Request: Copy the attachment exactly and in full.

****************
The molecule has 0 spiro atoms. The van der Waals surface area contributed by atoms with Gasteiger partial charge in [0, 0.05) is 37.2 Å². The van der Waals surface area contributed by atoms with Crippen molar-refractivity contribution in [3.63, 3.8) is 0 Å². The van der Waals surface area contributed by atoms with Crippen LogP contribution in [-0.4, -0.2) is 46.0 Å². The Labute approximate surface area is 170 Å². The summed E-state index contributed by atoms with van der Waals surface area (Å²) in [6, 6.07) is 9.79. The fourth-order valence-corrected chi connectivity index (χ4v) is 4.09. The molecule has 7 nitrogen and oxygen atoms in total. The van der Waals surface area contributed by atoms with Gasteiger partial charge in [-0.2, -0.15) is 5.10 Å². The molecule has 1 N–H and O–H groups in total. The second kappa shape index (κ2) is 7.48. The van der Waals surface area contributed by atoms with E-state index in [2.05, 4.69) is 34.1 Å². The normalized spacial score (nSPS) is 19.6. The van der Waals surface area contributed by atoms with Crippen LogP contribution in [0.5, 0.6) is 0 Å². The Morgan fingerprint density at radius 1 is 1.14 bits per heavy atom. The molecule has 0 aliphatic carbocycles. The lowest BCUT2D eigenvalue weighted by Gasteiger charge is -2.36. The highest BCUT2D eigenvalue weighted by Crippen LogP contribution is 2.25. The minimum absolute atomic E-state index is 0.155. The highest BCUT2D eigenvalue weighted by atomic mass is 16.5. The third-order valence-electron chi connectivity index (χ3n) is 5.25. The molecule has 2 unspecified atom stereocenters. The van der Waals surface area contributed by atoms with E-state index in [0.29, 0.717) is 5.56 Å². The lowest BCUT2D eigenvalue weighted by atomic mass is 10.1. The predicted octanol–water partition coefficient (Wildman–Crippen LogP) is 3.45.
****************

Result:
The molecule has 0 spiro atoms. The van der Waals surface area contributed by atoms with Gasteiger partial charge in [0, 0.05) is 37.2 Å². The van der Waals surface area contributed by atoms with Crippen molar-refractivity contribution in [3.63, 3.8) is 0 Å². The van der Waals surface area contributed by atoms with Crippen LogP contribution in [-0.4, -0.2) is 46.0 Å². The Labute approximate surface area is 170 Å². The summed E-state index contributed by atoms with van der Waals surface area (Å²) in [6, 6.07) is 9.79. The fourth-order valence-corrected chi connectivity index (χ4v) is 4.09. The molecule has 7 nitrogen and oxygen atoms in total. The van der Waals surface area contributed by atoms with Gasteiger partial charge in [-0.2, -0.15) is 5.10 Å². The molecule has 1 N–H and O–H groups in total. The second kappa shape index (κ2) is 7.48. The van der Waals surface area contributed by atoms with E-state index in [2.05, 4.69) is 34.1 Å². The normalized spacial score (nSPS) is 19.6. The van der Waals surface area contributed by atoms with Crippen LogP contribution in [0.5, 0.6) is 0 Å². The Morgan fingerprint density at radius 1 is 1.14 bits per heavy atom. The molecule has 0 aliphatic carbocycles. The lowest BCUT2D eigenvalue weighted by Gasteiger charge is -2.36. The highest BCUT2D eigenvalue weighted by Crippen LogP contribution is 2.25. The minimum absolute atomic E-state index is 0.155. The highest BCUT2D eigenvalue weighted by atomic mass is 16.5. The third-order valence-electron chi connectivity index (χ3n) is 5.25. The molecule has 2 unspecified atom stereocenters. The van der Waals surface area contributed by atoms with E-state index in [0.29, 0.717) is 5.56 Å². The lowest BCUT2D eigenvalue weighted by atomic mass is 10.1. The predicted octanol–water partition coefficient (Wildman–Crippen LogP) is 3.45.